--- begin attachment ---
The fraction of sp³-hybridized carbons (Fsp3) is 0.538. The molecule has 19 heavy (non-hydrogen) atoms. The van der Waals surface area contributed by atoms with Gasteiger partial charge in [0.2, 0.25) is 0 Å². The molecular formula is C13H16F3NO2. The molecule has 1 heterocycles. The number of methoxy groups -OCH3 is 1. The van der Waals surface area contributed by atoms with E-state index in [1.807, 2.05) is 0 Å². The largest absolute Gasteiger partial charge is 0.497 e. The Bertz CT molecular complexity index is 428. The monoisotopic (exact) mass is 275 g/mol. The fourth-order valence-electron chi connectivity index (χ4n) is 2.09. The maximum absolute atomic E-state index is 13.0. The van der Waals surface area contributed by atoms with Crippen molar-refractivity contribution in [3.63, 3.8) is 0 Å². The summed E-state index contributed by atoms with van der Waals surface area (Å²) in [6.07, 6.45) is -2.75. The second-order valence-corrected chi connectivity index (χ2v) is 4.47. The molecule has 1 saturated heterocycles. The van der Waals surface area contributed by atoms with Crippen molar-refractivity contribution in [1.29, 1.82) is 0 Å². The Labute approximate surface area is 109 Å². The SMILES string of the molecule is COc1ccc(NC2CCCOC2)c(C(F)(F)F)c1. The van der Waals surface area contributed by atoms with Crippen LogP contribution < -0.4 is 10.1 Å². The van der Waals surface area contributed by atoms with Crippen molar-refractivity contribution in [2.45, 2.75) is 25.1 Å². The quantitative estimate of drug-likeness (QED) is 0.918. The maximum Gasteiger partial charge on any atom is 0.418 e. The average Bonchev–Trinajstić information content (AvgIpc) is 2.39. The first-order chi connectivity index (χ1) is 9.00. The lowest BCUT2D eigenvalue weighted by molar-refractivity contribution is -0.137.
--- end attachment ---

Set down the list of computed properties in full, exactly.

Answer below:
The fraction of sp³-hybridized carbons (Fsp3) is 0.538. The molecule has 19 heavy (non-hydrogen) atoms. The van der Waals surface area contributed by atoms with Gasteiger partial charge in [0.2, 0.25) is 0 Å². The molecular formula is C13H16F3NO2. The molecule has 1 heterocycles. The number of methoxy groups -OCH3 is 1. The van der Waals surface area contributed by atoms with E-state index in [1.807, 2.05) is 0 Å². The largest absolute Gasteiger partial charge is 0.497 e. The Bertz CT molecular complexity index is 428. The monoisotopic (exact) mass is 275 g/mol. The fourth-order valence-electron chi connectivity index (χ4n) is 2.09. The maximum absolute atomic E-state index is 13.0. The van der Waals surface area contributed by atoms with Crippen molar-refractivity contribution in [3.63, 3.8) is 0 Å². The summed E-state index contributed by atoms with van der Waals surface area (Å²) in [6.07, 6.45) is -2.75. The second-order valence-corrected chi connectivity index (χ2v) is 4.47. The molecule has 1 saturated heterocycles. The van der Waals surface area contributed by atoms with Crippen molar-refractivity contribution in [1.29, 1.82) is 0 Å². The Labute approximate surface area is 109 Å². The SMILES string of the molecule is COc1ccc(NC2CCCOC2)c(C(F)(F)F)c1. The van der Waals surface area contributed by atoms with Crippen LogP contribution < -0.4 is 10.1 Å². The van der Waals surface area contributed by atoms with Crippen molar-refractivity contribution in [2.45, 2.75) is 25.1 Å². The quantitative estimate of drug-likeness (QED) is 0.918. The maximum Gasteiger partial charge on any atom is 0.418 e. The average Bonchev–Trinajstić information content (AvgIpc) is 2.39. The first-order chi connectivity index (χ1) is 9.00. The lowest BCUT2D eigenvalue weighted by molar-refractivity contribution is -0.137.